Latin America is a continent of writers, of passion, and of revolutions. But that’s not all! In his class “International Relations in Latin America”, Kevin Parthenay invites students on the Poitiers campus to take up a new perspective of this continent that, far from taking a back seat, is at the heart of many global dynamics. 

More
FEMPO: Period-Proof Underwear Made in Sciences Po

FEMPO: Period-Proof Underwear Made in Sciences Po

FEMPO are the first period-proof underwear made in France. When Fanny Abes, at the time a third-year student in Vancouver, met Claudette Lovencin, the idea for the product was born. They are now both Sciences Po graduates. We met with them to speak about their career paths and business.

More
Prof. Marine Denis: the Geopolitics of Climate Change

Prof. Marine Denis: the Geopolitics of Climate Change


What does it mean for a region such as South-East Asia to be simultaneously an agent and a victim of climate change? Or for a country like China to be recognised at once as one of the biggest polluters and one of the pioneers of environmental diplomacy? When large-scale international organisations can decide to survey… or to punish? The debate begins! This way to the “environmental galaxy”, where we find Marine Denis and her brilliant students...

More
The Historic Class of 2020

The Historic Class of 2020

After two years pursuing a Master’s degree or five years pursuing first a Bachelor’s and then a Master’s, the Class of 2020 has obtained their prestigious Sciences Po diploma! But they’ve also accomplished something completely unprecedented: they completed their final semester in the midst of a pandemic. What impact will this historic period have on their lives in the future? Until we find out, here are the profiles of a class unlike any other. Congratulations graduates of the Class of 2020!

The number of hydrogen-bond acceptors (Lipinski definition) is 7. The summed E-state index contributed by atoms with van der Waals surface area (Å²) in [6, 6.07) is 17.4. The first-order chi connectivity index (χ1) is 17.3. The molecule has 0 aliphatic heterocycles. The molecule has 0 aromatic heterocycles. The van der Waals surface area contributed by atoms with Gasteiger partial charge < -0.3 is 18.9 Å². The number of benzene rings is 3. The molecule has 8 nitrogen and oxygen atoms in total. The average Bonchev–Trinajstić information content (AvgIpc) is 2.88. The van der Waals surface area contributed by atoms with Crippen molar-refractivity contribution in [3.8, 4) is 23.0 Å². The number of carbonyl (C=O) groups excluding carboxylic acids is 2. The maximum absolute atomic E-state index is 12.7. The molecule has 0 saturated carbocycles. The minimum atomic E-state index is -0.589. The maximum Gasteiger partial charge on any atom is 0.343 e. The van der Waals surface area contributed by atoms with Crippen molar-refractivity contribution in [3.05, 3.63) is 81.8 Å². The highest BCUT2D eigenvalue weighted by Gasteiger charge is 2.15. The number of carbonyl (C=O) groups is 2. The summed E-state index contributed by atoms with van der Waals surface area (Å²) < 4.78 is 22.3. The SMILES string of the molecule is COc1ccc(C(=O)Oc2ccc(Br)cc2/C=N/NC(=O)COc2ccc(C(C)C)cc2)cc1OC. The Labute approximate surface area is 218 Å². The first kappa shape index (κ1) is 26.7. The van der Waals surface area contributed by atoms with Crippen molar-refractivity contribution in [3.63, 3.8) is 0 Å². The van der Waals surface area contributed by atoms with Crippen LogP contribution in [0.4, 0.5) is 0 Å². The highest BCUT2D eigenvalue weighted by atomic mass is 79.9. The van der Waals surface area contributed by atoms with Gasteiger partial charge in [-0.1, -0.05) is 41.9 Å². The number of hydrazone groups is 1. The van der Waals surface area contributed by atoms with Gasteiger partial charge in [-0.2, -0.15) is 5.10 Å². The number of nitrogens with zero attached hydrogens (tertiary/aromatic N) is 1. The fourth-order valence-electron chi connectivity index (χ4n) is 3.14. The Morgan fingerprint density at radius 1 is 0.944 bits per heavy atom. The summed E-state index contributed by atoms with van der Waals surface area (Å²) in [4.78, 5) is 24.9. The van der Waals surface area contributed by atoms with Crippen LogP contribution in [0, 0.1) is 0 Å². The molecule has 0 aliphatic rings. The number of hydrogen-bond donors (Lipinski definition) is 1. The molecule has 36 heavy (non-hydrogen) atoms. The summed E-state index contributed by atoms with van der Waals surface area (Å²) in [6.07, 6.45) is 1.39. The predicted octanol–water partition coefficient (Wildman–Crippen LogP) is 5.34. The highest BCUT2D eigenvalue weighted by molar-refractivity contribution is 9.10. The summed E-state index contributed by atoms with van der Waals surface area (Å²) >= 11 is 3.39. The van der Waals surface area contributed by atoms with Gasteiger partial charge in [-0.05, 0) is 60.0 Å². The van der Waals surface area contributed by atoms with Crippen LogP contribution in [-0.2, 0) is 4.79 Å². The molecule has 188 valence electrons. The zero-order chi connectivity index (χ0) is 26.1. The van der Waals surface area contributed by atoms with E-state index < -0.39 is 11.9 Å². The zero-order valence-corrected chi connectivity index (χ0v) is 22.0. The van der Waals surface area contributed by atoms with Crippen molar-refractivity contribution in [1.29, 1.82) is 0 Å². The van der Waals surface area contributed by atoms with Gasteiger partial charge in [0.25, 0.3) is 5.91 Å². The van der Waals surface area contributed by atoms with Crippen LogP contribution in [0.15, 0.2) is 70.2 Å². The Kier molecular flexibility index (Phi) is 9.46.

More

"From history to herstory": a new look at old galleries

Cécile Fara and Julie Marangé met on the first day of their Master’s degrees at Sciences Po. Together they founded Feminists of Paris, an organisation that offers walking tours and museum visits ‘through the lens of feminism and gender equality’ in Paris, Lyon, and Bordeaux. Cécile and Julie spoke to us about their entrepreneurial experiences with Feminists of Paris and how the history of feminism in France resonates today. 

More
Prof. Odile Goerg: On Africa’s complex history

Prof. Odile Goerg: On Africa’s complex history

“The idea is to do away with the myth that Africa had no history before colonisation”. Africa’s long and diverse history comes alive in this class by historian Odile Goerg, a storied traveller of the continent who teaches history armed with a catalogue of hundreds of adventures.

More
Goodbye Plastic, Hello Koovee

Goodbye Plastic, Hello Koovee

A committed ecologist and graduate of Sciences Po in 2015, Tiphaine Guerout has channeled her entrepreneurial ambition towards an environmental cause. She is the founder of Koovee, a startup that offers an alternative to disposable plastic cutlery: forks and spoons made of biscuit, made in France, that have the particularity of being sufficiently resistant so that one can eat with them. Interview with a young graduate who hopes to flood the French and European markets in the years to come.

More